By Erik Garcia
When undocumented youth declared to be “undocumented and unafraid” at Chicago’s Federal Plaza in 2010, they started “Coming Out of the Shadows,” a moment in the national immigrant rights movement. Through different presidential administrations, the state of our immigration system hasn’t changed much since then (Obama was the Deporter-in-Chief, remember?). Undocumented youth continue to be criminalized and used as a bargaining chip when convenient for politicians. Our lives and experiences are only worth considering when they can be exploited by them and media alike who peddle divisive narratives one way or another.
In the backdrop of President Donald Trump’s cruel xenophobia, Orange County Immigrant Youth United, Resilience Orange County, Korean Resource Center, and Chispa partnered for a local “Coming out of the Shadows” effort on Friday. We convened at Sasscer Park (aka Black Panther Park) and were joined by community members that stand with immigrant rights and all its intersections. From there, we marched up Calle Cuatro chanting and calling more community members to join us. We stopped on Fourth and French Street, the heart of gentrified SanTana.
At SanTana Plaza, the program consisted of undocumented folks talking about different issues that directly impacted them: local, statewide immigration enforcement, policing, detention and incarceration, and the importance of building intersectional movements. “Coming out of the Shadows” is important locally because it gives our groups an opportunity to build together, and to take control of our stories, especially in wake of OC’s incessant need to collaborate with la migra, and specifically SanTana’s reluctance last year to end its jail contract with Immigration and Customs Enforcement.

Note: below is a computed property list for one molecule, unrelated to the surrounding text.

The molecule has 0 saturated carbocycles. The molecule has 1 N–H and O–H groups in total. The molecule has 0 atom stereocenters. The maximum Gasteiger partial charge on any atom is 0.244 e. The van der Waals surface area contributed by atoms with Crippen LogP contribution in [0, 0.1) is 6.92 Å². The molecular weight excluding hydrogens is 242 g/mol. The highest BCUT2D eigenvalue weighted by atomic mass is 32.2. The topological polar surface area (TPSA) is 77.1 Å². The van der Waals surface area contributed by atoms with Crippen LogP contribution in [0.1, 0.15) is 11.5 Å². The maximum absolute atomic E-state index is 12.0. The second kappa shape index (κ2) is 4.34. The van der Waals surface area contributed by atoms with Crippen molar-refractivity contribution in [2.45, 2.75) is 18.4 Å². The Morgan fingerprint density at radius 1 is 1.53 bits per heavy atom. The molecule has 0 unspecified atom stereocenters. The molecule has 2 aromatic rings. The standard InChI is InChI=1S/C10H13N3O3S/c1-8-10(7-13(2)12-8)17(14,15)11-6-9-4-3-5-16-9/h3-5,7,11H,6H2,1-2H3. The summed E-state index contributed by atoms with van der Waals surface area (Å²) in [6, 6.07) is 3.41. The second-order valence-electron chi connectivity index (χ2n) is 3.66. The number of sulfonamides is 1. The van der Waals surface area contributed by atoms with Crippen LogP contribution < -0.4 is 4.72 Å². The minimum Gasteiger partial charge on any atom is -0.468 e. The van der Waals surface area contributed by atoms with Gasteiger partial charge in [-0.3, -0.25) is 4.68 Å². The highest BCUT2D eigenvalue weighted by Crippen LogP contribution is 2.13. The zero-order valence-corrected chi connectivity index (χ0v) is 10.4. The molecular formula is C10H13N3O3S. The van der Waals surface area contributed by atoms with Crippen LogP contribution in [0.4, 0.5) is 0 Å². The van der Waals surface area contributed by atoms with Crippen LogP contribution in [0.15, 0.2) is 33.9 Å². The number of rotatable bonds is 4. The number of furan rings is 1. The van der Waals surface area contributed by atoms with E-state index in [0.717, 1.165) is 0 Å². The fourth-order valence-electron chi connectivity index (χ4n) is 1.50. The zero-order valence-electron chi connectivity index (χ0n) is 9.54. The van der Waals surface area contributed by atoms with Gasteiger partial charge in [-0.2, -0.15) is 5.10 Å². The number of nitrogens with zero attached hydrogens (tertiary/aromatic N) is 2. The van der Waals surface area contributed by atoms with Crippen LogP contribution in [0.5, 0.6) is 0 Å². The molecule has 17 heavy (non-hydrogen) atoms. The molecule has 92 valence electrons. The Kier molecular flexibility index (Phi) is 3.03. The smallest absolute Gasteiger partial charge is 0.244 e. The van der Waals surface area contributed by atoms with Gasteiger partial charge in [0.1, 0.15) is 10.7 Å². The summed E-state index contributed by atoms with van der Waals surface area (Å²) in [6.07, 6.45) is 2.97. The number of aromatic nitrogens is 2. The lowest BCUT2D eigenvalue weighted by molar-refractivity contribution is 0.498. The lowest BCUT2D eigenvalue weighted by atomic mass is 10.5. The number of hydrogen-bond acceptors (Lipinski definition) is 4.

This weekend, our community paid tribute to our movement by coming out of the shadows. When undocumented youth grab the mic and speak out against the injustices happening in our communities, movements shift dramatically. They become more vibrant and filled with humanity. Our stories have the potential to change the trajectory of our path ahead. We have a unique opportunity to be inclusive of other undocumented identities that don’t subscribe to the mainstream “good immigrant” image. We are intentionally in bringing together the voices of undocumented Asian-Pacific Islander community members, undocu-queer and gender non-conforming, undocu-trans, and many, many others which are also deserving of humanity in a system that aims to erase them.
By proclaiming that we are “undocumented and unafraid,” we take control of our narratives and use them to dismantle divisive ones. We stop being the abstract concept of an “illegal” by putting a human face to each individual. We have humanize our movement to be inclusive and tie our liberation together to emphasize that we are all deserving of dignity regardless of what mistakes were made that got us here.
More than anything else, the most marginalized need to be at the forefront. “Coming Out of the Shadows” offered that opportunity this past weekend. Our voices soared in unison about our collective struggle, one that we will overcome together.